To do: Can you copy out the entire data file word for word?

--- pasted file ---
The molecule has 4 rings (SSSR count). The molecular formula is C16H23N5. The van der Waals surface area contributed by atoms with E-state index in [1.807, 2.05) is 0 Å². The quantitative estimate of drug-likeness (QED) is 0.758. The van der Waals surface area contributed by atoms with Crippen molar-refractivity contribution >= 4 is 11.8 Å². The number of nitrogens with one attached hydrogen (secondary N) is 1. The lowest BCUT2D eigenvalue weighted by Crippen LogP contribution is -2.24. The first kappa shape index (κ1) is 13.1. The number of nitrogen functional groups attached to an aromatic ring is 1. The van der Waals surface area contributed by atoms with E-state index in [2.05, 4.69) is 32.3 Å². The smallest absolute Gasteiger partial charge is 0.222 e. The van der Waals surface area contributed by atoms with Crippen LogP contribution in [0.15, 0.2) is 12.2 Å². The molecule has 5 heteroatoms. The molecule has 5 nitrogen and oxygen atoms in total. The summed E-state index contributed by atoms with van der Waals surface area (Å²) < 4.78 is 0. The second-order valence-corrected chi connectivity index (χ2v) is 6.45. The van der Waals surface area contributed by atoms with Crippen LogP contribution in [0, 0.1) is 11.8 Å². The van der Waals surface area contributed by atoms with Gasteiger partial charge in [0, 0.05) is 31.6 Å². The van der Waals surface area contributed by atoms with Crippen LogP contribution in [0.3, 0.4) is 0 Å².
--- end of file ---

The molecule has 4 rings (SSSR count). The molecular formula is C16H23N5. The van der Waals surface area contributed by atoms with E-state index in [1.807, 2.05) is 0 Å². The quantitative estimate of drug-likeness (QED) is 0.758. The van der Waals surface area contributed by atoms with Crippen molar-refractivity contribution >= 4 is 11.8 Å². The number of nitrogens with one attached hydrogen (secondary N) is 1. The lowest BCUT2D eigenvalue weighted by Crippen LogP contribution is -2.24. The first kappa shape index (κ1) is 13.1. The number of nitrogen functional groups attached to an aromatic ring is 1. The van der Waals surface area contributed by atoms with E-state index in [2.05, 4.69) is 32.3 Å². The smallest absolute Gasteiger partial charge is 0.222 e. The van der Waals surface area contributed by atoms with Crippen LogP contribution in [0.15, 0.2) is 12.2 Å². The molecule has 5 heteroatoms. The molecule has 5 nitrogen and oxygen atoms in total. The summed E-state index contributed by atoms with van der Waals surface area (Å²) < 4.78 is 0. The second-order valence-corrected chi connectivity index (χ2v) is 6.45. The van der Waals surface area contributed by atoms with Crippen LogP contribution in [0, 0.1) is 11.8 Å². The van der Waals surface area contributed by atoms with Gasteiger partial charge in [0, 0.05) is 31.6 Å². The van der Waals surface area contributed by atoms with Crippen LogP contribution in [0.3, 0.4) is 0 Å².